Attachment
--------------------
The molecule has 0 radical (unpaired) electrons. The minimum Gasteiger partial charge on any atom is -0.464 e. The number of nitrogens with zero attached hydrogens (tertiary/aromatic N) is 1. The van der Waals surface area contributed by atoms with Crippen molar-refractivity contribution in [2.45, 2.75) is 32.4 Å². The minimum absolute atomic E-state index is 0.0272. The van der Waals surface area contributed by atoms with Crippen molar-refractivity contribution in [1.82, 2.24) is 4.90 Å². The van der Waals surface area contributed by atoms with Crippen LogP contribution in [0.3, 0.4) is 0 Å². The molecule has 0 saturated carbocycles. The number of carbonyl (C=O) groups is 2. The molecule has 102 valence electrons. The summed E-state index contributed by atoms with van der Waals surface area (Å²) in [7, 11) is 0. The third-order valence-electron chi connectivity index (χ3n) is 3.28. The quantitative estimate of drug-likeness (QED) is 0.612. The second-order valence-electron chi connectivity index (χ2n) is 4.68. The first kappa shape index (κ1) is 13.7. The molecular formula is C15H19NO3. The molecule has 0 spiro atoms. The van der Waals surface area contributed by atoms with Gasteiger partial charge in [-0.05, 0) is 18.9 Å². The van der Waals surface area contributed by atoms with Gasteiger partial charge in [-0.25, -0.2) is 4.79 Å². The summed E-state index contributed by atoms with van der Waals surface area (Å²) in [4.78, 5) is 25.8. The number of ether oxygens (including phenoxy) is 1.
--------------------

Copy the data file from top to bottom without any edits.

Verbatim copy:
The molecule has 0 radical (unpaired) electrons. The minimum Gasteiger partial charge on any atom is -0.464 e. The number of nitrogens with zero attached hydrogens (tertiary/aromatic N) is 1. The van der Waals surface area contributed by atoms with Crippen molar-refractivity contribution in [2.45, 2.75) is 32.4 Å². The minimum absolute atomic E-state index is 0.0272. The van der Waals surface area contributed by atoms with Crippen molar-refractivity contribution in [1.82, 2.24) is 4.90 Å². The van der Waals surface area contributed by atoms with Crippen LogP contribution in [0.3, 0.4) is 0 Å². The molecule has 0 saturated carbocycles. The number of carbonyl (C=O) groups is 2. The molecule has 102 valence electrons. The summed E-state index contributed by atoms with van der Waals surface area (Å²) in [7, 11) is 0. The third-order valence-electron chi connectivity index (χ3n) is 3.28. The quantitative estimate of drug-likeness (QED) is 0.612. The second-order valence-electron chi connectivity index (χ2n) is 4.68. The first kappa shape index (κ1) is 13.7. The molecular formula is C15H19NO3. The molecule has 0 spiro atoms. The van der Waals surface area contributed by atoms with Gasteiger partial charge in [-0.05, 0) is 18.9 Å². The van der Waals surface area contributed by atoms with Gasteiger partial charge in [-0.25, -0.2) is 4.79 Å². The summed E-state index contributed by atoms with van der Waals surface area (Å²) in [4.78, 5) is 25.8. The number of ether oxygens (including phenoxy) is 1.